I spent my Saturday evening working on probably the most convoluted computer problem I’ve ever seen.
This computer was infected with a rootkit virus that went undetected for who knows how long, no thanks to Symantec Endpoint Protection. I didn’t realize that at first though because there wasn’t any obvious signs of infection, and like I just mentioned, Symantec wasn’t throwing any alerts.
Microsoft released a security update on Tuesday, KB2859537, that prevents a rogue application from hijacking the kernel via a particular exploit. Automatic updates installed it among 11 other updates Wednesday night. When staff came in Thursday, the computer was stuck at the “Starting Windows” screen.
I started by attempting to fix the issue as if it was a problem with Microsoft Windows Update. I used every utility imaginable to clear/reset/fix Windows Update. I also reset the BIOS, screwed with the IRQs, sat through a system file check and hard drive check (which takes over an hour.) I even did a full hardware diagnostic to make sure the memory, CPU, etc wasn’t failing. Also removed unnecessary applications as well as Symantec to make sure nothing was interfering.
I eventually narrowed the problem to a specific update by installing 1 update at a time, rebooting, next update, repeat.
After identifying which update caused the computer to not load, I searched the web to see if others had the same problem. That’s when it happened: there was a dialog popping up in the bottom left of IE to install the latest Media Player. I had seen this dialog once before when I was on a Microsoft site today, and it looked official, so I didn’t think much of it. But now it was popping up on a non-Microsoft forum.
I immediately downloaded TDSSKiller and removed two rootkits that it found (Rootkit.Win32.BackBoot.gen and Rootkit.Boot.Cidox.b.) Rebooted, installed and updated mbam. Rebooted into safe mode, ran mbam full scan. It found 2 results (both Tojan.Vundo variants.) Rebooted and the IE popup was gone, but I ran ComboFix just to be safe. It found a few malicious files and folders (FunWebProducts, DownloadHelper to name a couple.) Then, I reset IE to make sure there wasn’t any lingering Add-ons.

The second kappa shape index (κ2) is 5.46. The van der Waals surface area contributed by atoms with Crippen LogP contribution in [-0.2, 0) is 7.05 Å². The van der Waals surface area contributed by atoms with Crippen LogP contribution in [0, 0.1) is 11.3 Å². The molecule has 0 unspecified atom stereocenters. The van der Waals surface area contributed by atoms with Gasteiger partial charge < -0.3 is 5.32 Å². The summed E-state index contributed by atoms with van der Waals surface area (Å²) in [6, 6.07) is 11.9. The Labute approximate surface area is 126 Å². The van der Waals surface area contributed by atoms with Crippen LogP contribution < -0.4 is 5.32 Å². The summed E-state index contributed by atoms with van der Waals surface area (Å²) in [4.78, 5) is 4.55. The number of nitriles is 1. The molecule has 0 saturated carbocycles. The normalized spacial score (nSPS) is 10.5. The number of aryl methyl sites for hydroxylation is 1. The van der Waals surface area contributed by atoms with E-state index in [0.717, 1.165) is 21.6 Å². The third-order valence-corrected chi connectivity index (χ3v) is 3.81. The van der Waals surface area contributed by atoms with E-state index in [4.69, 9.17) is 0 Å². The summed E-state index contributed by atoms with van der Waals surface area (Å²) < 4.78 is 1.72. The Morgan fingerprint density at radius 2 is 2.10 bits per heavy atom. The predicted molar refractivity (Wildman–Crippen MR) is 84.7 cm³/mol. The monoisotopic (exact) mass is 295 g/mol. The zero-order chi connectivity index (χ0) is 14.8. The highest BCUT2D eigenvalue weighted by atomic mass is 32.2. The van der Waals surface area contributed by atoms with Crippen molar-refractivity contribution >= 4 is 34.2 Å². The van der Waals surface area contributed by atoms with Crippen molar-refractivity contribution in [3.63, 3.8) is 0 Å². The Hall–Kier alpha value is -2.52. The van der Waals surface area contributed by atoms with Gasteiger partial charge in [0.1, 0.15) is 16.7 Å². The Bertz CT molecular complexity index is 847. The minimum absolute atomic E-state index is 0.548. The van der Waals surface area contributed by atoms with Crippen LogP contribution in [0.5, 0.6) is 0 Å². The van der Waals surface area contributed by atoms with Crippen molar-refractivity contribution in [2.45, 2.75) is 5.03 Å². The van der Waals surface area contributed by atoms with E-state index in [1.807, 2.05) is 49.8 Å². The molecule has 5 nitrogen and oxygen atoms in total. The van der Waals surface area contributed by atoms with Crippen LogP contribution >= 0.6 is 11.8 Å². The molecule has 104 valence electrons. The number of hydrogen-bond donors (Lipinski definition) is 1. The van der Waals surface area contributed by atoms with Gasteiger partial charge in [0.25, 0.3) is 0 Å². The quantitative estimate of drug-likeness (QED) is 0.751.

Next, I installed the August malicious software removal tool. After a reboot, I re-attempted to install security update KB2859537. This time, instead of locking up, the computer booted normally. Yay! Praise be to the computer gods.
What was happening: KB2859537 corrected an exploit that a rootkit virus was using to hijack the computer. Because the exploit was fixed after installing the update, upon the next reboot, the rootkit is now blocked from functioning. This causes the entire computer to lock up and even BSOD in some cases. By removing the rootkit virus, I was able to install the security update without the computer locking up.
I wish I could say that was fun. Hope this saves someone else some time.
Update: If your computer is already locked up from the update, use your Windows disc to launch Startup Repair. During the repair, it will ask if it can use System Restore. Proceed through the menus and it will restore the computer to before the update was installed. I had a better success rate of doing this with the Windows disc than with F8 as the Rootkit corrupted the system restore utility.
Source/proof: By request, I’ve gathered all of the logs from the computer and made them available to the public here.